The first parameter is @Resource which we used above. This parameter is how you tell the stored procedure what object you wish to lock. It accepts the input as schema.object or just the object if the object is within your default schema. It is recommended that you use the two part name to ensure that you are always locking the correct object.
The next parameter is @LockMode which we also used above. This parameter allows you to tell the database engine what locking level you used. Your options are "Shared, Update, IntentShared, IntentExclusive, and Exclusive”. Any other value specified will throw an error.
The third parameter is @LockOwner. This parameter allows you to tell the stored procedure to take the lock for the duration of the transaction (the default) or the duration of the session. To explicitly specify that you want to take the lock for the duration of the transaction specify the value of “Transaction”. To specify that you want to take the lock for the duration of the session specify the value of “Session”. When the value of “Session” is used the procedure does not need to be called within a transaction. If a value of “Transaction” or no value is specified then the procedure does need to be called within an explicitly defined transaction.
The fourth parameter is @LockTimeout. This parameter allows you to tell the procedure how many milliseconds to wait before returning an error when attempting to take the lock. If you want to procedure to return immediately then the specify a value of 0. The default value for this parameter is the same as the value returned by querying the @@LOCK_TIMEOUT system function.
The fifth and final parameter is @DbPrincipal. This parameter allows you to tell the procedure the name of the user, role or application role which has rights to the object. Honestly I haven’t really figured out what this parameter is used for. What I do know, is that if you specify a user, role or application role which doesn’t have rights to the object the procedure call will fail. This parameter defaults to the public role, if you get an error when using the default value create a role with no users in it, and grant the role rights to the object then specify the role within the parameter. No users need to be assigned to the role to make this work.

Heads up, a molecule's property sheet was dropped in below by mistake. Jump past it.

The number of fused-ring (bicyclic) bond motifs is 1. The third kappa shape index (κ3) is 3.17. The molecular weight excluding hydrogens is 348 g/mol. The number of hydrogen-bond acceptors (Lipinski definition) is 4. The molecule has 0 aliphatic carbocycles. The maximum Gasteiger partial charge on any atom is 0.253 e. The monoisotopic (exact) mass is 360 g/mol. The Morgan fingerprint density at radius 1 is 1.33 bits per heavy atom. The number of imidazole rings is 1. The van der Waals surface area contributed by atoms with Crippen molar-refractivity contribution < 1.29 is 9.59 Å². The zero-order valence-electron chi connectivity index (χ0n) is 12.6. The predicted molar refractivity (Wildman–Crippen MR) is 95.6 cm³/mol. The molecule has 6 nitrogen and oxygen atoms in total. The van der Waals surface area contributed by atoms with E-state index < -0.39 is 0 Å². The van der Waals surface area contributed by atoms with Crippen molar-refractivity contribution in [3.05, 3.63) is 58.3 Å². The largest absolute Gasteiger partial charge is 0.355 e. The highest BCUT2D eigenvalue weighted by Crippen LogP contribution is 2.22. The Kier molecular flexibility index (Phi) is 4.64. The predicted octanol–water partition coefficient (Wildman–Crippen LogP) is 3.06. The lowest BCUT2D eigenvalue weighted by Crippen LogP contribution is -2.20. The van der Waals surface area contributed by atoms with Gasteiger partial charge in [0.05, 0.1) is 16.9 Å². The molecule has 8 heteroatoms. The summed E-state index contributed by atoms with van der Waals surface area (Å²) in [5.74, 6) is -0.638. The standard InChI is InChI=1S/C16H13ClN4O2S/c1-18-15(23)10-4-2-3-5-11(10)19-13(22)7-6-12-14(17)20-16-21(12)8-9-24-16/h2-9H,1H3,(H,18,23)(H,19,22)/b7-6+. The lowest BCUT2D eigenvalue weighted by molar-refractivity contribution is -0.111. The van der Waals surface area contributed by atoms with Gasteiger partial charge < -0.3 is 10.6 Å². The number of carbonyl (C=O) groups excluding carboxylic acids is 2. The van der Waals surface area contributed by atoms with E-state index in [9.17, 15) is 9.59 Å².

Releasing the lock that you’ve just taken can be done in a couple of different ways. The first is the easiest, commit the transaction using COMMIT (ROLLBACK will also release the lock, but you’ll loose everything that you’ve done). You can also use the sp_releaseapplock system stored procedure. The sp_releaseapplock procedure accepts three parameters which are @Resource, @LockOwner and @DbPrincipal. Simply set these values to the same values which you used when taking the lock and the lock will be release. The procedure sp_releaseapplock can only be used release locks which were taking by using the sp_getapplock procedure, it can not be used to release traditional locks that the database engine has taken naturally, and it can only be used to release locks which were created by the current session.
Hopefully some of this knowledge can help speed up your data processing times.